Elvis' 1970 Mercedes-Benz 600 - bonhams.com

The Mercedes-Benz 600 was another prime luxury vehicle in it’s day, popular with rock stars and the world’s dictators. The 600 is renowned for its unrivaled air-suspension, stout 6.3L V8, and opulent touches like curtains, AC, and a power sunroof. Elvis reportedly owned not one but two Mercedes-Benz 600s, one for his home in Los Angeles and another for Graceland in Memphis, TN.

1971 De Tomaso Pantera

Elvis' 1971 De Tomaso Pantera - petersen.org
Elvis' 1971 De Tomaso Pantera - petersen.org

Elvis seems to have loved many of the above cars. One he didn’t was the De Tomaso Pantera he bought second hand for his girlfriend Linda Thompson. The car had a habit of breaking down and once left the King stranded on the side of the road. After having the car towed back home and left to sit behind the house, Elvis, in the course of recounting his frustrations to friend George Klein, pulled out a pistol and shot the car (and you thought it was just TVs?). The car was later sold, unrepaired and still resides in a private collection, bullet holes and all.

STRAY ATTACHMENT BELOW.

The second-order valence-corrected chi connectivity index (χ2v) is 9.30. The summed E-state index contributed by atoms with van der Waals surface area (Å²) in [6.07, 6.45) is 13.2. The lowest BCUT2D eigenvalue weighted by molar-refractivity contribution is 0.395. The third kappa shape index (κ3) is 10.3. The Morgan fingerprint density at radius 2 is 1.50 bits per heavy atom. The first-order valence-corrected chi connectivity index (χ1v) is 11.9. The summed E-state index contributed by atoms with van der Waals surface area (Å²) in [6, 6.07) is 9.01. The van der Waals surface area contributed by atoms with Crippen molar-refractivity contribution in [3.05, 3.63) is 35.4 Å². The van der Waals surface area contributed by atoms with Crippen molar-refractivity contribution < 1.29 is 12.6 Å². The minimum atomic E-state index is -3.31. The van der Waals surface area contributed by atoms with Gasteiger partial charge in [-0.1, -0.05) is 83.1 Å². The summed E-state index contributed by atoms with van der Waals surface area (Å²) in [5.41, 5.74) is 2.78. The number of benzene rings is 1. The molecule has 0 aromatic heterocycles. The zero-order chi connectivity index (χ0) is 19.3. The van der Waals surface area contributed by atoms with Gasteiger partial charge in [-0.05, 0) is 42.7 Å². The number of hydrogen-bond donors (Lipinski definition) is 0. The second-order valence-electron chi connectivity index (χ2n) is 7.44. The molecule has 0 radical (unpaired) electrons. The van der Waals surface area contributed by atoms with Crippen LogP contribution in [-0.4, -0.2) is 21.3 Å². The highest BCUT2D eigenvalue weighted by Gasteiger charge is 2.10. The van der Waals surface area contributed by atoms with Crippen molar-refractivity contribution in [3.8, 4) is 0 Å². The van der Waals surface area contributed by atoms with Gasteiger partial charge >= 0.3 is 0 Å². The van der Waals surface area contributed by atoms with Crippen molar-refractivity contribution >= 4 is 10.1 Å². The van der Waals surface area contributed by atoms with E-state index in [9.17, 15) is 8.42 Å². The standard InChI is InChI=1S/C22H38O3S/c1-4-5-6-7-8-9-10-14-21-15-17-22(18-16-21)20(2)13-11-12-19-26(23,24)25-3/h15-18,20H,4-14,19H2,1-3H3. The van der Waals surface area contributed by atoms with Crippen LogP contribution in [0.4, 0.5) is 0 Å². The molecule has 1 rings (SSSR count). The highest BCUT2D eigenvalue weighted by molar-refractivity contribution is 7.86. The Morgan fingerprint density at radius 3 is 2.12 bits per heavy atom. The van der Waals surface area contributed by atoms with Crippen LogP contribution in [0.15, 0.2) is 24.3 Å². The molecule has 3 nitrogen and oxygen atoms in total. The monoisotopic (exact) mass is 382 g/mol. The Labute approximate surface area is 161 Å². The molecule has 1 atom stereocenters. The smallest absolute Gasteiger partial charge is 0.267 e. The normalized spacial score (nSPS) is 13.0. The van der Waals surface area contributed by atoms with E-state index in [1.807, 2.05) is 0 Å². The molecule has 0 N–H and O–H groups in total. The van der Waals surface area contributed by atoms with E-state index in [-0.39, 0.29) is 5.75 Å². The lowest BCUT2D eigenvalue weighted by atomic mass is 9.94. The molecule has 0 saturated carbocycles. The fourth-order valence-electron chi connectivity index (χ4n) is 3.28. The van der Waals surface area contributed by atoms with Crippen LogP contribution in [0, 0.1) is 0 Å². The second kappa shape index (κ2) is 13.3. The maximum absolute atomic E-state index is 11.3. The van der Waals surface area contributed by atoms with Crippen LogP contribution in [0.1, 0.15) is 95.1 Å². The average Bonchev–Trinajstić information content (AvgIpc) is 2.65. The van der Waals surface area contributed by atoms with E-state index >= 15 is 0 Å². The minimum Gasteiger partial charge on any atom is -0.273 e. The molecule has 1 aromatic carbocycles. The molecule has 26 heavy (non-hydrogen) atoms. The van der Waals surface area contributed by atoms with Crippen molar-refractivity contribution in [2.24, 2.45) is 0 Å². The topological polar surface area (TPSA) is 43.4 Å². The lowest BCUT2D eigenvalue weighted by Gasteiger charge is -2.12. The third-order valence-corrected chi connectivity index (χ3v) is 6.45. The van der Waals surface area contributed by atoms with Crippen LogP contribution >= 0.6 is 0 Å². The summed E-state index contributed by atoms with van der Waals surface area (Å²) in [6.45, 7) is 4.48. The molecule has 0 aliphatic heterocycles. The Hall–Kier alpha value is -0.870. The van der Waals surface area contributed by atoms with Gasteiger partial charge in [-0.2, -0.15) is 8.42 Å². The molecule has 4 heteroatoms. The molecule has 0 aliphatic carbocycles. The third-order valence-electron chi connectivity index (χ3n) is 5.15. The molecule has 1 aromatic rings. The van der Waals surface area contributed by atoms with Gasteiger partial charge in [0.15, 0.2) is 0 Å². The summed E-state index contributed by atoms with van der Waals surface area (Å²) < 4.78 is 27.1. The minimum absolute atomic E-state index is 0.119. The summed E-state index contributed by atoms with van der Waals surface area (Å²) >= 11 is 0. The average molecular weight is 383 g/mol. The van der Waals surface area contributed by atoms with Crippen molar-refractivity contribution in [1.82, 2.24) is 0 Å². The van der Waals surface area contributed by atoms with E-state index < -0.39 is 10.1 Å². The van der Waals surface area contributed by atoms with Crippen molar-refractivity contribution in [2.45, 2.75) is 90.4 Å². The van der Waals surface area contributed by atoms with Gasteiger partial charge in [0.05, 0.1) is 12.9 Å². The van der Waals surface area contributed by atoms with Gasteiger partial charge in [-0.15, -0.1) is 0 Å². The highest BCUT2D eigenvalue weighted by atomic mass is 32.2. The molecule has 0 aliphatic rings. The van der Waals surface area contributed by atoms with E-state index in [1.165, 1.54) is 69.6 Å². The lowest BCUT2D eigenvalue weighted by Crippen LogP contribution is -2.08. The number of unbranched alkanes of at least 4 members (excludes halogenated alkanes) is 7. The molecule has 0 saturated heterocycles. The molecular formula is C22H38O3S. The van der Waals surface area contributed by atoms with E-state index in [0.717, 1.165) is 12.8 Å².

Elvis Presley owned many more notable cars, including cars like a Ferrari Dino 308, GT40, a ’56 Cadillac Eldorado, and a coach-built ’74 Cadillac De Ville station wagon to name just a few. Many of these cars still reside at the Graceland Museum in Memphis, Tennessee.

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Chris Kaiser

With two decades of writing experience and five years of creating advertising materials for car dealerships across the U.S., Chris Kaiser explores and documents the car world’s latest innovations, unique subcultures, and era-defining classics. Armed with a Master's Degree in English from the University of South Dakota, Chris left an academic career to return to writing full-time. He is passionate about covering all aspects of the continuing evolution of personal transportation, but he specializes in automotive history, industry news, and car buying advice.